The farmers, and better sort of people, (as they are called,) all promised to provide for Rosamund when her grandmother should die. Margaret trusted in God, and believed them.

She used to say, “I have lived many years in the world, and have never known people, good people, to be left without some friend-a relation, a benefactor, a something. God knows our wants that it is not good for man or woman to be alone; and he always sends us a help-mate, a leaningplace, a somewhat." Upon this sure ground of experience did Margaret build her trust in Providence.

LESSON CLXII.

The Influence of Poetry.

We believe that poetry, far from injuring society, is one of the great instruments of its refinement and exaltation. It lifts the mind above ordinary life, gives it a respite from depressing cares, and awakens the consciousness of its affinity with what is pure and noble. In its legitimate and highest efforts, it has the same tendency and aim with Christianity; that is, to spiritualize our nature. True, poetry has been made the instrument of vice, the pander of bad passions; but when genius thus stoops, it dims its fires, and parts with much of its power; and even when Poetry is enslaved to licentiousness or misanthropy, she cannot wholly forget her true vocation. Strains of pure feeling, touches of tenderness, images of innocent happiness, sympathies with suffering virtue, bursts of scorn or indignation at the hollowness of the world, passages true to our moral nature, often escape in an immoral work, and show us how hard it is for a gifted spirit to divorce itself wholly from what is good.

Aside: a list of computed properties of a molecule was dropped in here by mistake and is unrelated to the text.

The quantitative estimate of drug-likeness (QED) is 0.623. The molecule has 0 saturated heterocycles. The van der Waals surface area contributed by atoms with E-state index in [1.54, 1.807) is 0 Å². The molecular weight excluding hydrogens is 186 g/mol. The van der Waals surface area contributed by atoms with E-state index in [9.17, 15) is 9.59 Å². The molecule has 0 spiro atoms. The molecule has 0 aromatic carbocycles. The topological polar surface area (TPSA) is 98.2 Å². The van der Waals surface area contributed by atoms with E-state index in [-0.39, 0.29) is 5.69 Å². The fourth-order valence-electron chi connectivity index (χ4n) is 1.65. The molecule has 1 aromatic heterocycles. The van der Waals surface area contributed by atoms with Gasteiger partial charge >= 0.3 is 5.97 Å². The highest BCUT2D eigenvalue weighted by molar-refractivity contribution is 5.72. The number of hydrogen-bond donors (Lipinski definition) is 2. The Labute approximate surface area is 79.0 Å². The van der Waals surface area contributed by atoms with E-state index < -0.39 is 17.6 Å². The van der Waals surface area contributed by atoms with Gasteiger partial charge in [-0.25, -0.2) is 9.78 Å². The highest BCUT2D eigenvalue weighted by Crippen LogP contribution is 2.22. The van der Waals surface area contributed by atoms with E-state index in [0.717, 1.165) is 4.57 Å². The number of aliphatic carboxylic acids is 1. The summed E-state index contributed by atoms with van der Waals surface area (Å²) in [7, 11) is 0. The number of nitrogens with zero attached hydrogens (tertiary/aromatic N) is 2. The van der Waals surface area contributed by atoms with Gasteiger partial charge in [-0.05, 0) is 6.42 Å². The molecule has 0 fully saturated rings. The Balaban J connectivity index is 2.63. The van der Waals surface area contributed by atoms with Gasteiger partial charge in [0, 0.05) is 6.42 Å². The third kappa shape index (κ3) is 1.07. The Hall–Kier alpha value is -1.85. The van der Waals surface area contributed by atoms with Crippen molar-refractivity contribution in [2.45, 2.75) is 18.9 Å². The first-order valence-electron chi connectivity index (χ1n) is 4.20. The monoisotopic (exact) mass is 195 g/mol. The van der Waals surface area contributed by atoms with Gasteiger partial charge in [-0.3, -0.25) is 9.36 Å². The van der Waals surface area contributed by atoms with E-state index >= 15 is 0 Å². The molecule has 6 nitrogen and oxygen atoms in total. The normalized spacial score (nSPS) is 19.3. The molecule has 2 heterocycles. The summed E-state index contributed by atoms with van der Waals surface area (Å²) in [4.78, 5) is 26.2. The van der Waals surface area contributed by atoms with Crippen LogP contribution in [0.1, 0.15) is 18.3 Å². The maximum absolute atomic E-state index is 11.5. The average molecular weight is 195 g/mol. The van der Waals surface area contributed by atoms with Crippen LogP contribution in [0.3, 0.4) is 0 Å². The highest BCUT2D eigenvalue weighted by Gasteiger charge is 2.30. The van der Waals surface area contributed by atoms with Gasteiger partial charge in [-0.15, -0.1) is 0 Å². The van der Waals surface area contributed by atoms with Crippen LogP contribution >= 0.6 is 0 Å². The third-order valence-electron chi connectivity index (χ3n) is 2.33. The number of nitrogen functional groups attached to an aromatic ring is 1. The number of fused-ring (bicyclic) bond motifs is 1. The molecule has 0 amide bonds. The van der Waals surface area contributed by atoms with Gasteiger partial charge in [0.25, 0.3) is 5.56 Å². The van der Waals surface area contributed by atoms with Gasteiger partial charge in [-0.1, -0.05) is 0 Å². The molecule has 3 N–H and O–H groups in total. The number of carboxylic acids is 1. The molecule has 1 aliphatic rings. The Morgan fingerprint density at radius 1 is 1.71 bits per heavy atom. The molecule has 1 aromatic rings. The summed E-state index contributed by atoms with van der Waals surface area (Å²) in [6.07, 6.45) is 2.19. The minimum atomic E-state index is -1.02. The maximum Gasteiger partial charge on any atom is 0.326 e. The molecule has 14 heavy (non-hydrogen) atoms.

Poetry has a natural alliance with our best affections. It